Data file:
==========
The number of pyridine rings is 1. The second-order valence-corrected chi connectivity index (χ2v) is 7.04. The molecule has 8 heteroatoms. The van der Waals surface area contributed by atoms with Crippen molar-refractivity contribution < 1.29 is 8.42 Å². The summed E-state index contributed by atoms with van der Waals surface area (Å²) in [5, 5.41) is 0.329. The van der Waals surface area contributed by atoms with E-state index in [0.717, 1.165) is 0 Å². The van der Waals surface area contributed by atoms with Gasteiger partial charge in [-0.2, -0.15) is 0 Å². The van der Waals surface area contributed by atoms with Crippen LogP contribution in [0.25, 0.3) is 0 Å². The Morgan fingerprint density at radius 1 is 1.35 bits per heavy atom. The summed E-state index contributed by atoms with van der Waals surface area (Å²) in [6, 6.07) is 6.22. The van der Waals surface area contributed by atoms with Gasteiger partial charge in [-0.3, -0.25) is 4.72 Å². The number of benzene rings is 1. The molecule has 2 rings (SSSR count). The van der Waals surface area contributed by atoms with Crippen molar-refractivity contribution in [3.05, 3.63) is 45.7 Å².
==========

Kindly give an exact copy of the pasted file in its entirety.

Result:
The number of pyridine rings is 1. The second-order valence-corrected chi connectivity index (χ2v) is 7.04. The molecule has 8 heteroatoms. The van der Waals surface area contributed by atoms with Crippen molar-refractivity contribution < 1.29 is 8.42 Å². The summed E-state index contributed by atoms with van der Waals surface area (Å²) in [5, 5.41) is 0.329. The van der Waals surface area contributed by atoms with E-state index in [0.717, 1.165) is 0 Å². The van der Waals surface area contributed by atoms with Gasteiger partial charge in [-0.2, -0.15) is 0 Å². The van der Waals surface area contributed by atoms with Crippen LogP contribution in [0.25, 0.3) is 0 Å². The Morgan fingerprint density at radius 1 is 1.35 bits per heavy atom. The summed E-state index contributed by atoms with van der Waals surface area (Å²) in [6, 6.07) is 6.22. The van der Waals surface area contributed by atoms with Gasteiger partial charge in [-0.3, -0.25) is 4.72 Å². The number of benzene rings is 1. The molecule has 2 rings (SSSR count). The van der Waals surface area contributed by atoms with Crippen molar-refractivity contribution in [3.05, 3.63) is 45.7 Å².